The tree cannot only make or break the garden, it can affect how members of the family function and feel. It is not enough therefore, to choose the right tree type, but also to avoid planting it in the wrong place! Planting a tree, especially in a private home, has far-reaching consequences for the future success of the garden, and even for the welfare of the family and neighbors. Nothing compares to a tree in its size and sheer power, and therefore its impact on the immediate environment. Alternatively, no other garden element has the capacity to ruin the family’s quality of life. In many cases, the gardener or homeowner has simply chosen the wrong tree type for a certain location. But let’s assume that after considerable consideration, the optimal choice has been made. The plant to be is suitable for the site’s climate, soil, and aspect. It neither possess aggressive roots, does not litter too badly, nor multiply and spread as an invasive pest. In design terms, of all possible tree types, the chosen species is a perfect fit. Yet despite all this, the tree in years to come proves to be more of a nuisance to the family than this wonderful being that moves and inspires, provides shade, fragrance, movement, and sound, is a home to birds and other creatures, and is the favorite spot for the children and their friends.
The culprit is a common but easily avoided mistake. The error is simply to plant the tree too close to the house. In years to come, the dark and dankness can induce a sense of claustrophobia and even depression, the foliage can reduce the flow of air in the house, and children cannot get off to sleep, being frightened by the sound of branches scratching on the exterior walls! So at what distance from the house is it safe to plant, remembering that we are not talking about trees with aggressive roots, which should be kept at a distance of at least 20 meters. Here are some guidelines.
*If a tree’s canopy spreads above the roof of the house, branches below the roof level should be pruned off. This process requires careful attention over the years.
*A small tree whose height does not exceed that of the house should be planted at a distance to the house that is not less than its height. For example, if both the house and the mature height of the tree are 6 meters, (18ft) then the tree should be planted at least 6 meters from the house.
*Thin, pencil-shaped trees like Cypress, which sometimes function as a vertical accent by the wall of a house, should not be planted next to windows, particularly bedrooms.
Selecting the right tree for the right place is a good first step in any landscape design, but proper planting also is important for getting your tree off to a good start. Trees are like all living creatures. They require more attention in the beginning to promote a long, healthy life. Carefully choose the planting site. Trees are difficult to move once they are established. Check with local authorities for regulations on placement of trees. Some communities have ordinances restricting placement of trees within a specified distance of a street, sidewalk, streetlight, or other utilities. Before digging, make sure that all underground utilities are clearly marked. You wouldn’t want to cut off the electric power to your community or risk injury.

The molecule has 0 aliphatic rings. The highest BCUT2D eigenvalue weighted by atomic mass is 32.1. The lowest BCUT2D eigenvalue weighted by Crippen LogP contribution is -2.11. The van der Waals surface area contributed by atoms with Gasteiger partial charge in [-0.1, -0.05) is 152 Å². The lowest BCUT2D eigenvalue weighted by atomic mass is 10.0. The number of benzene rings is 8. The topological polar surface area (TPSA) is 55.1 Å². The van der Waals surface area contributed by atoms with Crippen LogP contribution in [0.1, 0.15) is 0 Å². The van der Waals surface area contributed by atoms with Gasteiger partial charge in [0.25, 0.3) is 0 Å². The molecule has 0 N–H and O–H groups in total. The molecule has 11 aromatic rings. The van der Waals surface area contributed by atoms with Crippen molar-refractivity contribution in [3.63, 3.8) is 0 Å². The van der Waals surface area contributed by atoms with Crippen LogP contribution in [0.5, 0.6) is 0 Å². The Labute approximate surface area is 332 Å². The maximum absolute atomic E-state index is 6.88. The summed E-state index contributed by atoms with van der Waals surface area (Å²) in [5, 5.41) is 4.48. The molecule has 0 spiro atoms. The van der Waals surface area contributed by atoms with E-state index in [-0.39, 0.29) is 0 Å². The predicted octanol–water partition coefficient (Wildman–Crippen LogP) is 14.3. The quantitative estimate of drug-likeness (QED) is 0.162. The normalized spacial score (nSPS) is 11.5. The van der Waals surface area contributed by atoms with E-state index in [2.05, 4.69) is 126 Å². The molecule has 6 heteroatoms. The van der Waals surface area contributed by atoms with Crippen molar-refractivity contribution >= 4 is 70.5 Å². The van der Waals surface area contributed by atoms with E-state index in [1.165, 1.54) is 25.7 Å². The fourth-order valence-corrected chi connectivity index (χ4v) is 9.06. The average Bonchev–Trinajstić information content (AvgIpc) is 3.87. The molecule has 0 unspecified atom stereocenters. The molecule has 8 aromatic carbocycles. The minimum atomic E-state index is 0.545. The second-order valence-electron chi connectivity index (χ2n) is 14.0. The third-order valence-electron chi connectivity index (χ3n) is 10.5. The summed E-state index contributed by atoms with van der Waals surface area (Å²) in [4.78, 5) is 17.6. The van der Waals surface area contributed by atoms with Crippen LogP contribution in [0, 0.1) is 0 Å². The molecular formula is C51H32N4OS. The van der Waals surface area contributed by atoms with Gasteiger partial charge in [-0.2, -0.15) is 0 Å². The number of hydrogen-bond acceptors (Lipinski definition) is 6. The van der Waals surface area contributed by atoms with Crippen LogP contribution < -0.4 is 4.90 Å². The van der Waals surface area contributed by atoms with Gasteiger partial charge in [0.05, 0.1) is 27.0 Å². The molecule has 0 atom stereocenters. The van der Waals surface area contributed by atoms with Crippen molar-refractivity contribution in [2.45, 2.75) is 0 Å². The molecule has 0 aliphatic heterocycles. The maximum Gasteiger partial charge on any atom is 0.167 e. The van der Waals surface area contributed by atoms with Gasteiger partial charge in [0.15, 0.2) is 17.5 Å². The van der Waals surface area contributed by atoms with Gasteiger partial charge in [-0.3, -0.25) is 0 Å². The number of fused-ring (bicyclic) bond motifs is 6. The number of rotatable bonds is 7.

Carefully follow the planting instructions that come with your tree. If specific instructions are not available, follow these tips: Dig a hole about twice the size of the tree’s root ball, or about one foot wider than the root system. The hole should be slightly shallower than the root ball. If the soil is especially heavy or wet, consider planting the tree slightly higher. Remove all materials from the root mass. This includes wires, string, burlap, and biodegradable containers. Neglecting this will hinder proper root growth. Gently place the tree in the center of the hole and position it to grow straight. If the tree has a prettier side, place it in the direction most frequently viewed. If planting a bare root tree, carefully spread the roots. Crumble the soil removed from the hole and cover the roots with it. As you add soil to fill in around the tree, lightly tamp the soil to collapse air pockets, or add water to help settle the soil. Air pockets around the roots can be devastating to a newly planted tree. Add about four inches of mulch–wood chips, shredded bark, or grass clippings–around the base of the tree, extending out to the tips of the outermost branches. A 3-foot diameter circle of mulch is common. Mulching will retain moisture, reduce weeds, maintain a more even soil temperature, and eliminate mowing next to the delicate bark. Be sure to pull the mulch away from the tree trunk because decomposing mulch can cause rot problems. Finally, give the tree a thorough watering. If the root ball is extremely dry, allow water to trickle into the soil by placing the hose at the trunk of the tree. Take the time to give your tree a good start on life. Finally, hire Phil’s Expert Tree Service, Inc for the best trees!